Government sides with loggers against Indians

February 1, 2002

This page was created in 2002 and may contain language which is now outdated.

The Peruvian government, despite promises, has failed to remove loggers from the territory of uncontacted Indians in the south-east of the country. On the contrary, the natural resources department has actually granted the loggers a new concession, causing logging activity to increase greatly.

The uncontacted Indians are from the Yora, Mashco-Piro and Amahuaca tribes. They live deep in the Amazon, in the headwaters of four rivers, and move around in small, highly nomadic groups. Their ancestors were survivors of the 'rubber boom' one hundred years ago, in which tens of thousands of Indians died through disease, torture and mass killings as outsiders poured into the area looking to make their fortunes. The Yora have suffered even more recently from others coming in to steal their resources: when the Shell oil company explored in the area in the 1980s, around half of one group died from diseases carried by colonists who followed them.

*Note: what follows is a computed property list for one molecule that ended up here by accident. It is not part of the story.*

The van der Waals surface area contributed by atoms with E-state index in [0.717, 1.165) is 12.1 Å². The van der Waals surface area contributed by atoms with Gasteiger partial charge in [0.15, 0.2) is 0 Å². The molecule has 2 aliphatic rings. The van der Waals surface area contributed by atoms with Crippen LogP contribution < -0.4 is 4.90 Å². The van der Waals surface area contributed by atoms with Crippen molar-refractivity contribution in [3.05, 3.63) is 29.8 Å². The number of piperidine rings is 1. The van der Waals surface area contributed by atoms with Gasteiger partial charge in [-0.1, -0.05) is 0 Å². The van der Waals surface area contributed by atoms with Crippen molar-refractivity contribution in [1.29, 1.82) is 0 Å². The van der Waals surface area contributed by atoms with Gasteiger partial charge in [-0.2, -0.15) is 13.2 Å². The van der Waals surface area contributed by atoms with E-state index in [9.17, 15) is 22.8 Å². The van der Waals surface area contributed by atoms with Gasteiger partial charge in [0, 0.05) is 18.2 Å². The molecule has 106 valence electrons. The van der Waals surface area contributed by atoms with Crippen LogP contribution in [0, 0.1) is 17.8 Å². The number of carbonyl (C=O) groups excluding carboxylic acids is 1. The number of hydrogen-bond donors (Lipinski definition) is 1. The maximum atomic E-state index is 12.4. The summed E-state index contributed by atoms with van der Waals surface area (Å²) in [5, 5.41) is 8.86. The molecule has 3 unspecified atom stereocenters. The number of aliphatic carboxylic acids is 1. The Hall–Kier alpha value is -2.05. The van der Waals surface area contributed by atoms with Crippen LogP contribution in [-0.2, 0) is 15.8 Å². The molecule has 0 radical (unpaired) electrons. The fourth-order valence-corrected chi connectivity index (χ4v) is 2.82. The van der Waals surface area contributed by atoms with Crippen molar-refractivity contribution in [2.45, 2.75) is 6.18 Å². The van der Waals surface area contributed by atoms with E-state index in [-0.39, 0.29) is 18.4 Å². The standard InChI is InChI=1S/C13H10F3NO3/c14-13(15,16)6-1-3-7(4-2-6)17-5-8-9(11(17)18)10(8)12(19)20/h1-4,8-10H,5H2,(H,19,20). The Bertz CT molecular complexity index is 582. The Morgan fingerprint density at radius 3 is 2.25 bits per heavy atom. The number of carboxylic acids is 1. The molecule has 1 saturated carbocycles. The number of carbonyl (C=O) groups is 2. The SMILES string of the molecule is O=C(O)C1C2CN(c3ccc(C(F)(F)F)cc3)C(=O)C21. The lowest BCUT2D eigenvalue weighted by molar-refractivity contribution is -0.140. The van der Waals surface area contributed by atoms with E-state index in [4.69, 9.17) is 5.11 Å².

If the Peruvian government does not act soon to cancel logging permits, remove loggers – as it promised – and recognise the Yora's land rights, it will be responsible for many more tragic deaths.

See How you can Help the Yora.

Uncontacted Tribes of Peru